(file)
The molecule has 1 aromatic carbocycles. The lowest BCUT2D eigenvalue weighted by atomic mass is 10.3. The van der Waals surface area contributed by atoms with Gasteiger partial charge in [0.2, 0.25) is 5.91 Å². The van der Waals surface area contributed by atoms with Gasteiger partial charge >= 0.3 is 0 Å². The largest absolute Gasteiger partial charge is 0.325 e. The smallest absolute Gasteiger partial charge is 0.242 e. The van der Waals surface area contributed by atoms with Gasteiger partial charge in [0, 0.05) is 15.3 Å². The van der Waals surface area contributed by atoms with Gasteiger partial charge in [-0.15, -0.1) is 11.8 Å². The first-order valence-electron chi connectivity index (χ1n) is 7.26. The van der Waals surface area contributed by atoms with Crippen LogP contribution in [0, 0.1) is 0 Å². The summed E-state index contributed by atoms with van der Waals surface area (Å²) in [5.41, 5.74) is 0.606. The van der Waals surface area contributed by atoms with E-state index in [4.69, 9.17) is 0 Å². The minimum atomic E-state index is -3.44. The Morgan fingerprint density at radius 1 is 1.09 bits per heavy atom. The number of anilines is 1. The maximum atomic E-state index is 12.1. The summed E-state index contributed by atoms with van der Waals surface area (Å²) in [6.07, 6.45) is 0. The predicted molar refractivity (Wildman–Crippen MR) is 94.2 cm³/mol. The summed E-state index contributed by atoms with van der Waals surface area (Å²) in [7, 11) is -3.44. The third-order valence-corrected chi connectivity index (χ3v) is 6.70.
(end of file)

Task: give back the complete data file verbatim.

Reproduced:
The molecule has 1 aromatic carbocycles. The lowest BCUT2D eigenvalue weighted by atomic mass is 10.3. The van der Waals surface area contributed by atoms with Gasteiger partial charge in [0.2, 0.25) is 5.91 Å². The van der Waals surface area contributed by atoms with Gasteiger partial charge >= 0.3 is 0 Å². The largest absolute Gasteiger partial charge is 0.325 e. The smallest absolute Gasteiger partial charge is 0.242 e. The van der Waals surface area contributed by atoms with Gasteiger partial charge in [0, 0.05) is 15.3 Å². The van der Waals surface area contributed by atoms with Gasteiger partial charge in [-0.15, -0.1) is 11.8 Å². The first-order valence-electron chi connectivity index (χ1n) is 7.26. The van der Waals surface area contributed by atoms with Crippen LogP contribution in [0, 0.1) is 0 Å². The summed E-state index contributed by atoms with van der Waals surface area (Å²) in [5.41, 5.74) is 0.606. The van der Waals surface area contributed by atoms with E-state index in [4.69, 9.17) is 0 Å². The minimum atomic E-state index is -3.44. The Morgan fingerprint density at radius 1 is 1.09 bits per heavy atom. The number of anilines is 1. The maximum atomic E-state index is 12.1. The summed E-state index contributed by atoms with van der Waals surface area (Å²) in [6.07, 6.45) is 0. The predicted molar refractivity (Wildman–Crippen MR) is 94.2 cm³/mol. The summed E-state index contributed by atoms with van der Waals surface area (Å²) in [7, 11) is -3.44. The third-order valence-corrected chi connectivity index (χ3v) is 6.70.